Every year as school comes to an end, my singing partner, Craig Reeder (the other half of the duo Hot Tamale) and I play for a really enthusiastic audience, the kids of Crawfordville Elementary.
Here’s what we look like when we are up on that stage playing for K-3rd.
I think those are the notes floating over us. And check out Craig’s slick move with his guitar.
Or maybe we look like this–I never noticed how bald and big-headed Craig is, or how skinny my legs are. Read more
Boy, have I been remiss about posting! But things have been pretty darned busy. I’ve been to Salisbury Maryland to celebrate children’s lit and the life of Dr. Ernie Bond, the power behind the festival. Sadly Dr. Ernie recently passed away.
Here I am, doing a public radio spot–look how nicely we cleaned up to be on the radio! To my left is author Jen Cullerton Johnson, then Dr. Patty Dean, Dr. Ernie’s faithful sidekick (she kept saying, what would Ernie do?), and author Shelley Ratner.
We did lots of authorish things, but we also went to Assateague and hung out with the wild ponies–we didn’t impress them, but they sure impressed us!
Apalachicola is a sleepy Florida town famous for oysters and the invention of refrigeration–and a great gathering of authors called “Authors in Apalach.”
(If you live in Apalachicola you shorten it to Apalach).
This is me and my buddy Jan Godown Annino. She is holding up her book, She Sang Promise, the true story of Betty Mae Jumper, the first elected woman leader of the Seminole Tribe of Florida. Before becoming chief Betty Mae earned money wrestling alligators. Check it out!
Every January I lead two writer’s retreats for women–I know men write too, but sometimes women have to be free to act silly and eat Oreos while they work on their stories.
Here are the writers in my second group, The Sisters of the Sentences. We are, standing on the deck of Always Awesome, a house overlooking the beach on St. George Island.
See the lady on the far right? That’s Sharon Ketts, a retired teacher. She is writing a book called “The Boys on Mars.” I think you are going to like it.
I forgot to mention…
At NCTE I did quite a bit of singing, including a song I wrote in honor of English teachers and the conference.
Want to hear the song and see the stage full of authors? Click here.
Seated behind me is a bunch of authors you have probably read and loved. To my right is Sharon Draper, to my left is Ibtisam Barakat. The camera also catches quick glimpses of Meg Medina and G. Neri.
Jason Reynolds was there too (I think he was right behind me). eE Charlton-Trujillo was off camera, but definitely there. And my buddy Dr. Joan Kaywell was the moderator.
Bet you can’t tell how scared I was. I was singing for a HUGE CROWD.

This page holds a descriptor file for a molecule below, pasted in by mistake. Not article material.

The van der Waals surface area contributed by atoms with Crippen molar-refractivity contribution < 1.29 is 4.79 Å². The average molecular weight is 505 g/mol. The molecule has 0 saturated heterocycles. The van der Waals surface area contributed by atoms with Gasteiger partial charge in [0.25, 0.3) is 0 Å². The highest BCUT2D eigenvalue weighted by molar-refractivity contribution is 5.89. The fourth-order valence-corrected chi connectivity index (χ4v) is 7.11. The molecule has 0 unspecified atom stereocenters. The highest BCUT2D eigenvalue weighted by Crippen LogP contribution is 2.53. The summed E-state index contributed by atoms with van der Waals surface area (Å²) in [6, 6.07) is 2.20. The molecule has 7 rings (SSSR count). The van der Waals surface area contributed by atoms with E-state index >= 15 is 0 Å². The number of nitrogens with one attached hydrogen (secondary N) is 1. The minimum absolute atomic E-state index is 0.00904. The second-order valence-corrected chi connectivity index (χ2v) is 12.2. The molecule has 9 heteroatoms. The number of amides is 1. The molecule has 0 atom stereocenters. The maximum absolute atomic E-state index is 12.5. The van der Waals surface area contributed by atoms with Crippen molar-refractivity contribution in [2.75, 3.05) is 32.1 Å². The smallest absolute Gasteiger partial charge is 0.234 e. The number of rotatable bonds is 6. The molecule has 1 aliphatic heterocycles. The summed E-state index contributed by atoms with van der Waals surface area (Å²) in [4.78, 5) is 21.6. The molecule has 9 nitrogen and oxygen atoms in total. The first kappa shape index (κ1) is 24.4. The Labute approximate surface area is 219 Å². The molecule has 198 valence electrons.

If you teach English you probably have a story in you that has yet to find its way onto the page–you’re just too busy to write it down.
Every January I lead a pair of women’s writing retreats on beautiful St. George Island, Florida. There are daily workshops, time to work on individual projects, and I critique pages all day long.
The gathered writers share their work, encourage and support each other and the food is, well, writers have been known to gain weight while on retreat at “Fiction Among Friends.” We have nothing against male writers, they are some of our favorites–but by limiting enrollment to women we feel relaxed enough to do things like handstands on the beach.
Perky Granger and Gina Edwards are the organizers of the gatherings, and they will make you feel right at home.
If your writing needs a time and place to grow, I hope you’ll take a look!
Did you notice that there were NO ENGLISH TEACHERS at school for days and days? That’s because they were all in Atlanta meeting authors and trading the secrets they have come up with for getting YOU to write.
See if you can find me, and authors Chris Crowe, Jon Scieszka,and M.T. Anderson in this photo, along with student teachers about to start teaching in a school near you, and Dr. Joan Kaywell, USF professor and champion of YA literature. Hint: I am not the bald guy.
Writers disappear between books, kind of like moles, we go underground. While out of sight we work on–you guessed it–the next book.
The next book for me is not at all what I expected. It is not realistic fiction–I would call it unrealistic fiction (you might call it fantasy).
Here is the premise:
Imagine there is a bead that is the portal through which all of time flows. It has been passed down from generation to generation by the women of the Summers family–a man may never be the guardian of time, such power turns men into monsters.
Want to do something book-ish this weekend?
Come on out to the Florida Heritage Book Festival in St. Augustine.
I will be presenting from 9-10 on Saturday morning. Lots of other writers will share their books and their stories too!
Click here to get festival details.
I hope to see you there!
Teachers and students, you are either in school with new back packs, sharp pencils and great lesson plans, or shopping last-minute for school supplies and putting away your flip-flops for the sensible shoes that will let you stay on your feet all day.
I have had a summer of flip-flops, and family, and vegetable gardening, and playing lots and lots of music.
And I finished a new novel which has everything but a title.
It is a YA set in Manhattan and on the Wakulla River in North Florida–and it is incredibly romantic. If only I could come up with the right title. So far the only word floating in my brain is “river,” and that is not enough!
I guess all of us are in the season of homework! Mine is just coming up with that title. It’s harder than it looks.